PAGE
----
Of the two cameras under consideration, the Canon M5 features an APS-C sensor and the Sony WX800 a 1/2.3-inch sensor. The sensor area in the WX800 is 92 percent smaller. As a result of these sensor size differences, the cameras have a format factor of, respectively, 1.6 and 5.6. The sensor in the M5 has a native 3:2 aspect ratio, while the one in the WX800 offers a 4:3 aspect.

Canon M5 and Sony WX800 sensor measures

With 24MP, the M5 offers a higher resolution than the WX800 (18MP), but the M5 nevertheless has larger individual pixels (pixel pitch of 3.72μm versus 1.25μm for the WX800) due to its larger sensor. However, the WX800 is a much more recent model (by 2 years and 1 month) than the M5, and its sensor will have benefitted from technological advances during this time that further enhance the light gathering capacity of its pixels. Coming back to sensor resolution, it should be mentioned that the WX800 has no anti-alias filter installed, so that it can capture all the detail its sensor resolves.

The resolution advantage of the Canon M5 implies greater flexibility for cropping images or the possibility to print larger pictures. The maximum print size of the M5 for good quality output (200 dots per inch) amounts to 30 x 20 inches or 76.2 x 50.8 cm, for very good quality (250 dpi) 24 x 16 inches or 61 x 40.6 cm, and for excellent quality (300 dpi) 20 x 13.3 inches or 50.8 x 33.9 cm. The corresponding values for the Sony WX800 are 24.5 x 18.4 inches or 62.2 x 46.6 cm for good quality, 19.6 x 14.7 inches or 49.7 x 37.3 cm for very good quality, and 16.3 x 12.2 inches or 41.5 x 31.1 cm for excellent quality prints.

The M5 has on-sensor phase detect pixels, which results in fast and reliable autofocus acquisition even during live view operation.

The Canon EOS M5 has a native sensitivity range from ISO 100 to ISO 25600. The corresponding ISO settings for the Sony Cyber-shot DSC-WX800 are ISO 80 to ISO 3200, with the possibility to increase the ISO range to 80-6400.

M5 versus WX800 MP

Consistent information on actual sensor performance is available from DXO Mark for many cameras. This service is based on lab testing and assigns an overall score to each camera sensor, as well as ratings for dynamic range ("DXO Landscape"), color depth ("DXO Portrait"), and low-light sensitivity ("DXO Sports"). The table below summarizes the physical sensor characteristics and sensor quality findings and compares them across a set of similar cameras.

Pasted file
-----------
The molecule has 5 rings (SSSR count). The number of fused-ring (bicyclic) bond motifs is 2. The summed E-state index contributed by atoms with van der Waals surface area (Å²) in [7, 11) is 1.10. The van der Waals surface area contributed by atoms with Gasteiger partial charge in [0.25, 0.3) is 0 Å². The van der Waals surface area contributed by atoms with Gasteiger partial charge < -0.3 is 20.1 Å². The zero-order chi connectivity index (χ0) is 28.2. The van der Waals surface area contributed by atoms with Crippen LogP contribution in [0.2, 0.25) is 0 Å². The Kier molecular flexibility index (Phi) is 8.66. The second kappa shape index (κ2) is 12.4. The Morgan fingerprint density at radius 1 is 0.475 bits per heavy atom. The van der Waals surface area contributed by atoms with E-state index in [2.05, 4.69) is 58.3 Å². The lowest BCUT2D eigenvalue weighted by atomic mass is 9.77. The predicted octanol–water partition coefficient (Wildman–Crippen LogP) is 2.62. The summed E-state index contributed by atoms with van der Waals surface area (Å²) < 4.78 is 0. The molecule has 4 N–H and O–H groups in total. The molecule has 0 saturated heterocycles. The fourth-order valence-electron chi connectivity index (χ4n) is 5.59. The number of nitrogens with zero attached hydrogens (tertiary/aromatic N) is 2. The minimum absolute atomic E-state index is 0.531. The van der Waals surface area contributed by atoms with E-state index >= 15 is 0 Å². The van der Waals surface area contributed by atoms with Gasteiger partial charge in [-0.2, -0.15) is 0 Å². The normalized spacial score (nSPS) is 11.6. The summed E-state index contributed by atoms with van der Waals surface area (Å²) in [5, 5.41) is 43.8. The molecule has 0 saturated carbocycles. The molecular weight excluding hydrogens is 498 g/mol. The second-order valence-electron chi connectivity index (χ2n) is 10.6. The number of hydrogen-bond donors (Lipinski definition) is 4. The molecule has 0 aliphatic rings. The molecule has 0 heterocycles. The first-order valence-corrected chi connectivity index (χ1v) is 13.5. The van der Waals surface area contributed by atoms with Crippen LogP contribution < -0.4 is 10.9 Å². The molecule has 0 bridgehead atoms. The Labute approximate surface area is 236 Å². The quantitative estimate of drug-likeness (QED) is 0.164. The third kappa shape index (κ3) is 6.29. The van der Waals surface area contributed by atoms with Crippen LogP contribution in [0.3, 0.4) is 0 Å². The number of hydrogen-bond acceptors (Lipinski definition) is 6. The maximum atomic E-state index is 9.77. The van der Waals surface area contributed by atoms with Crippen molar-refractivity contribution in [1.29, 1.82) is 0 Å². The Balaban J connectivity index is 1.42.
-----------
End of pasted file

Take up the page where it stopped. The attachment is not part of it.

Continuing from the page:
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Sensor Characteristics
    Camera
Model
Sensor
Class
Resolution
(MP)
Horiz.
Pixels
Vert.
Pixels
Video
Format
DXO
Portrait
DXO
Landscape
DXO
Sports
DXO
Overall
1.
 
Canon M5 APS-C 24.0 6000 40001080/60p23.412.4126277
2.
 
Sony WX800 1/2.3 18.0 4896 36724K/30p........
3.
 
Canon 77D APS-C 24.0 6000 40001080/60p23.613.397178
4.
 
Canon 200D APS-C 24.0 6000 40001080/60p23.613.4104179
5.
 
Canon G9 X Mark II 1-inch 20.0 5472 36481080/60p21.912.552265
6.
 
Canon M6 APS-C 24.0 6000 40001080/60p........
7.
 
Canon M100 APS-C 24.0 6000 40001080/60p23.512.9127278
8.
 
Canon 760D APS-C 24.0 6000 40001080/30p22.612.091570
9.
 
Canon M3 APS-C 24.0 6000 40001080/30p22.811.8116972
10.
 
Fujifilm X-T20 APS-C 24.0 6000 40004K/30p........
11.
 
Nikon D5600 APS-C 24.0 6000 40001080/60p24.114.0130684
12.
 
Nikon D5500 APS-C 24.0 6000 40001080/60p24.114.0143884
13.
 
Sony HX99 1/2.3 18.0 4896 36724K/30p........
14.
 
Sony HX95 1/2.3 18.0 4896 36724K/30p........
15.
 
Sony HX80 1/2.3 18.0 4896 36721080/60p........
16.
 
Sony HX90V 1/2.3 18.0 4896 36721080/60p........

Many modern cameras are not only capable of taking still images, but also of capturing video footage. The two cameras under consideration both have sensors whose read-out speed is fast enough to capture moving pictures, but the WX800 provides a better video resolution than the M5. It can shoot movie footage at 4K/30p, while the Canon is limited to 1080/60p.

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Feature comparison

Apart from body and sensor, cameras can and do differ across a range of features. For example, the M5 has an electronic viewfinder (2360k dots), which can be very helpful when shooting in bright sunlight. In contrast, the WX800 relies on live view and the rear LCD for framing. The table below summarizes some of the other core capabilities of the Canon M5 and Sony WX800 in connection with corresponding information for a sample of similar cameras.

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Core Features
    Camera
Model
Viewfinder
(Type or
000 dots)
Control
Panel
(yes/no)
LCD
Size
(inch)
LCD
Resolution
(000 dots)
LCD
Attach-
ment
Touch
Screen
(yes/no)
Mech
Shutter
Speed
Shutter
Flaps
(1/sec)
Built-in
Flash
(yes/no)
Built-in
Image
Stab
1.
 
Canon M52360 n 3.2 1620 tilting Y 1/4000s 9.0 Y n
2.
 
Sony WX800none n 3.0 922 tilting Y 1/2000s 10.0 Y Y
3.
 
Canon 77Doptical Y 3.0 1040 swivel Y 1/4000s 6.0 Y n
4.
 
Canon 200Doptical n 3.0 1040 swivel Y 1/4000s 5.0 Y n
5.
 
Canon G9 X Mark IInone n 3.0 1040 fixed Y 1/2000s 8.2 Y Y
6.
 
Canon M6optional n 3.0 1040 tilting Y 1/4000s 9.0 Y n
7.
 
Canon M100none n 3.0 1040 tilting Y 1/4000s 6.1 Y n
8.
 
Canon 760Doptical Y 3.0 1040 swivel Y 1/4000s 5.0 Y n
9.
 
Canon M3optional n 3.0 1040 tilting Y 1/4000s 4.2 Y n
10.
 
Fujifilm X-T202360 n 3.0 1040 tilting Y 1/4000s 8.0 Y n
11.
 
Nikon D5600optical n 3.2 1037 swivel Y 1/4000s 5.0 Y n
12.
 
Nikon D5500optical n 3.2 1037 swivel Y 1/4000s 5.0 Y n
13.
 
Sony HX99638 n 3.0 922 tilting Y 1/2000s 10.0 Y Y
14.
 
Sony HX95638 n 3.0 922 tilting n 1/2000s 10.0 Y Y
15.
 
Sony HX80638 n 3.0 922 tilting n 1/2000s 10.0 Y Y
16.
 
Sony HX90V638 n 3.0 921 tilting n 1/2000s 10.0 Y Y
Both cameras have an articulated rear screen that can be turned to be front-facing. This feature will be particularly appreciated by vloggers and photographers who are interested in taking selfies.